Weeks have passed since this trek up to Crescent City. I’m surfing so little these days that I forget it’s something I do. I’ve stopped checking the buoys in the morning, have no idea if the tide’s flooding the bay or draining it until I drive into town – and then, for a moment, I remember, I’m supposed to know these things.

Way back in December, 2010, my friend Mike sent me a link to a blog post, “Writing, Find the Time or Don’t.” This is true for everything, he said. I’ve return to that post so often – in all my years of reading about writing, about motivation in general, no one has ever laid out prioritizing in such a straightforward, no-bullshit way as John Scalzi did right there:

“…Well, look. Either you want to write or you don’t, and thinking that you want to write really doesn’t mean anything. There are lots of things I think I’d like to do, and yet if I don’t actually make the time and effort to do them, they don’t get done. This is why I don’t have an acting career, or am a musician — because as much as I’d like those, I somehow stubbornly don’t actually do the things I need to do in order to achieve them. So I guess in really fundamental way I don’t want them, otherwise I’d make the time. C’est la vie….

So: Do you want to write or don’t you? If your answer is ‘yes, but,’ then here’s a small editing tip: what you’re doing is using six letters and two words to say ‘no.’ And that’s fine. Just don’t kid yourself as to what ‘yes, but’ means.”

I should start every day re-reading that. People find the time to do what they care about doing. Yes, some of us are slammed with must-dos and pretending otherwise is unfair. But if, at the end of the day, I’ve spent a cumulative hour watching YouTube videos and Facebooking and otherwise fucking off, then there’s some time in which I didn’t do what I love. (I do not hate Facebook, by the way, but it’s an easy place to lose a lot of time, especially if you’re easily distracted. Wow, what’s that? Oh! Shiny!)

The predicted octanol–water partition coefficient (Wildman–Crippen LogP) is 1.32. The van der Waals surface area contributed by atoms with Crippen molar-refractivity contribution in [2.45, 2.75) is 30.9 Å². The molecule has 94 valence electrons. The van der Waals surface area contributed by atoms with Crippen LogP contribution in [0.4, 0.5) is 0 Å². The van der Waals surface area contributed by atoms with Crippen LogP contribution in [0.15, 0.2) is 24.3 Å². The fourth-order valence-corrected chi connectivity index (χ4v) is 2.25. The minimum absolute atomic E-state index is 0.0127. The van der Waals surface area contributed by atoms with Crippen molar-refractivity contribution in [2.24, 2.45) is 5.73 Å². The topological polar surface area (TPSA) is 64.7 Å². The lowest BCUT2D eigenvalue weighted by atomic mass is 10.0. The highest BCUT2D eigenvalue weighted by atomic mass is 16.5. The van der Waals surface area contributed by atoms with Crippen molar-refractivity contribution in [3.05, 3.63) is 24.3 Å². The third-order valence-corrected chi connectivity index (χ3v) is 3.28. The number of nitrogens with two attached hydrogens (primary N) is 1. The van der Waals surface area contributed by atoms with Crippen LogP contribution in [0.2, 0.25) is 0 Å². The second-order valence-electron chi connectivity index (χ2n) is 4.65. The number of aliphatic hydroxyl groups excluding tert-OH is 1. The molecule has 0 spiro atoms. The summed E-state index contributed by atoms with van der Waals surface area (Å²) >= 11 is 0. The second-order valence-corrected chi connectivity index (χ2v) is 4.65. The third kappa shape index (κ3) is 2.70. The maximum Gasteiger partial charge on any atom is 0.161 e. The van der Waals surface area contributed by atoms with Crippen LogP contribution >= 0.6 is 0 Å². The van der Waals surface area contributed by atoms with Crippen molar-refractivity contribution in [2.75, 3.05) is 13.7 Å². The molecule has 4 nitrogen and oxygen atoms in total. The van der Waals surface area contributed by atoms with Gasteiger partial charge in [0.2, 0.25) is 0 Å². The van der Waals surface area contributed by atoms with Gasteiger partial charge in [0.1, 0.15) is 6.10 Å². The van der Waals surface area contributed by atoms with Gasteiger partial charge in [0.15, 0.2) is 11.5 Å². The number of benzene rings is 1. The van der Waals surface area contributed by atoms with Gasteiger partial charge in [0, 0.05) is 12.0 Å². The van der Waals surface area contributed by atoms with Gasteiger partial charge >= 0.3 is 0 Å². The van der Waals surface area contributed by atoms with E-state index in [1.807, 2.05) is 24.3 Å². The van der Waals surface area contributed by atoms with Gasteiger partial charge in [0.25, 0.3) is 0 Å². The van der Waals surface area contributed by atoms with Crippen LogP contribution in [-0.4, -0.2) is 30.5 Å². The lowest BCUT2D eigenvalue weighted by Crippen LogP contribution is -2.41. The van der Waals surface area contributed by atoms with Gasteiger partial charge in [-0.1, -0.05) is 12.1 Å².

Back to surf session #4.

“It should be good at G–’s tomorrow!” my friend C said. I’d run into her at Praxis (at least I’m staying in shape to surf) as I was leaving. “Let’s go!” Her enthusiasm buoyed me. “Yes, let’s do it!” I responded. That simple exchange made all the difference. Instead of spending another morning sitting on my ass in front of the computer or standing in front of the dryer endlessly folding the endless laundry, I found myself chatting surf-stuff and girl-stuff while winding our way up through the rain-soaked coast, past the lagoons, over the Klamath, through the redwoods and dropping down above South Beach. The water ceased falling from the sky as we continued north. By the time we reached our spot, blue sky hinted at an appearance. While in the water, the clouds dissipated, sun glittering off a sea made glassy close to shore.

In the distance, macking, messy swells tumbled around the point and over the rocks, reforming as waist-high peeling rights – all longboard, all the time, but no less fun for it. Three kayakers monopolized the set waves, skimming into them with ease before they’d even begun to peak, but both C and I scored enough fun little waves to keep us in the water for two hours.

Winter surf, unless you’re gung-ho about flinging yourself into double-, triple-o heavy conditions, is about finding these nooks and crannies, places where an unruly ocean gets knocked down and cleaned up. I don’t mind it. I need to make it happen more. If it matters to me, I will.